For small businesses that want to grow into larger ones, the company data center can be a key factor in limiting growth. However, companies can get around that hurdle by building a software-defined data center (SDCC), which can boost capacity, improve compliance controls and lower costs.
As companies grow and their data center operations expand, they face increasingly tight constraints, especially in their ability to cool their data centers and ensure that a power failure doesn’t cause a major outage — all the while adding to a stockpile of aging hardware.
Moving to a virtualized data center environment can help firms cut their power consumption and costs, and lets them avoid upgrades to generators and electrical power supplies. Additionally, an SDDC can give companies more insight into their capacity, better network monitoring and greater ability to maintain compliance with regulatory standards.
Both small and large companies can benefit from moving to an SDDC. Jason Nord, a senior systems engineer at member-owned agricultural cooperative Land O’Lakes, told a VMworld 2016 conference audience that the firm decided to go with VMware for its SDDC solution, vRealize Operations Manager. The company — which has about 3,600 direct-producer members, 1,000 member cooperatives and 10,000 employees — did so to improve operational efficiencies, quality control and compliance.
Land O’Lakes ran vRealize Operations Manager for about 30 days and collected information about the firm’s data center environment so that it could conduct better capacity planning and set the size of the virtual machines it need. That allowed the company to reclaim capacity for additional growth, Nord said.
Hau Tran, a senior systems engineer at VMware who worked with Land O’Lakes on the SDDC project, told conferencegoers that VMware also provides firms with predictive analytics. The technology hooks into a firm’s data center subsystems (including its databases, file systems and network) and collects information on how the environment is operating, helping to identify potential problems before they occur.
vRealize Operations Manager also lets companies use historical information and analytics to monitor their data center’s performance, Tran noted. Such tools allow companies to evaluate whether they need more storage, compute, memory or bandwidth resources.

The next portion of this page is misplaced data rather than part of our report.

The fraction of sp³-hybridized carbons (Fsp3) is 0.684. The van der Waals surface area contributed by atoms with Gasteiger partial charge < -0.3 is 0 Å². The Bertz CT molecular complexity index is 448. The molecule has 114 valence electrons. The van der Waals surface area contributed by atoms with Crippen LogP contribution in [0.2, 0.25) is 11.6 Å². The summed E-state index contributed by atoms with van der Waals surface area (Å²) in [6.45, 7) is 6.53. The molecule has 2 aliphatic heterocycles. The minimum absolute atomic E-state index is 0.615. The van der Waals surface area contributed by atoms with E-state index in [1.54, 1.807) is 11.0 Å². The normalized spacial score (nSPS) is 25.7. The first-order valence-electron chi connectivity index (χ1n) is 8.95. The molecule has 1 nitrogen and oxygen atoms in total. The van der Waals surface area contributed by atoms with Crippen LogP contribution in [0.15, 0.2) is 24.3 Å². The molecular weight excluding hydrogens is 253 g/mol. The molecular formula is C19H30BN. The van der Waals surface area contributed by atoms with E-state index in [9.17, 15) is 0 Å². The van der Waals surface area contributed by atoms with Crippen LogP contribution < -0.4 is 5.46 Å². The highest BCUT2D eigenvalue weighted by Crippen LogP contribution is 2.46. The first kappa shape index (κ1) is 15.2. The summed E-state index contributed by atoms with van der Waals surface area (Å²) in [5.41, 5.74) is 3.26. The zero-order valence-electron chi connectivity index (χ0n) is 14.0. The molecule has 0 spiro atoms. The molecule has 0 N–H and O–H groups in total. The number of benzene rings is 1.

Tran said VMware can also enable better compliance and control around a company’s entire IT stack. Tran said he talks to many firms that are being audited every six months to ensure their infrastructure is protected and hardened against security breaches. VMware can help companies adhere to vendor guidelines, security best practices and regulatory standards, and can provide proactive management via flexible policies that can be automated. VMware can also help companies generate reports that will provide proof that their data center infrastructure is, in fact, protected, Tran said.
Nord said there are many benefits for businesses that move to an SDDC environment. In addition to reducing power use, firms can jettison legacy hardware that takes up space in favor of a more efficient infrastructure, he said.
Land O’Lakes moved to a hyperconverged infrastructure from SimpliVity, and had its networking, storage, compute and security all virtualized and delivered as services, Nord said
Companies can also benefit from offsite replication for disaster recovery to ensure that their data is protected, Nord added, making it easier for firms to restore data in the event of a catastrophe.
All of these tools run on a single plane of glass from VMware, Nord said, meaning there is no other appliance or web management tool IT admins need to monitor.
Land O’Lakes runs Microsoft’s SQL Server; its document management, web applications, file and printer servers; and its Enterprise Resource Planning system.
“It has given us the best of both worlds,” Nord said. “We’re getting our cloud economics. We’re getting enterprise performance, efficiencies and that unified management, which is really important. We’re centralized in Minnesota and managing environments across the country.”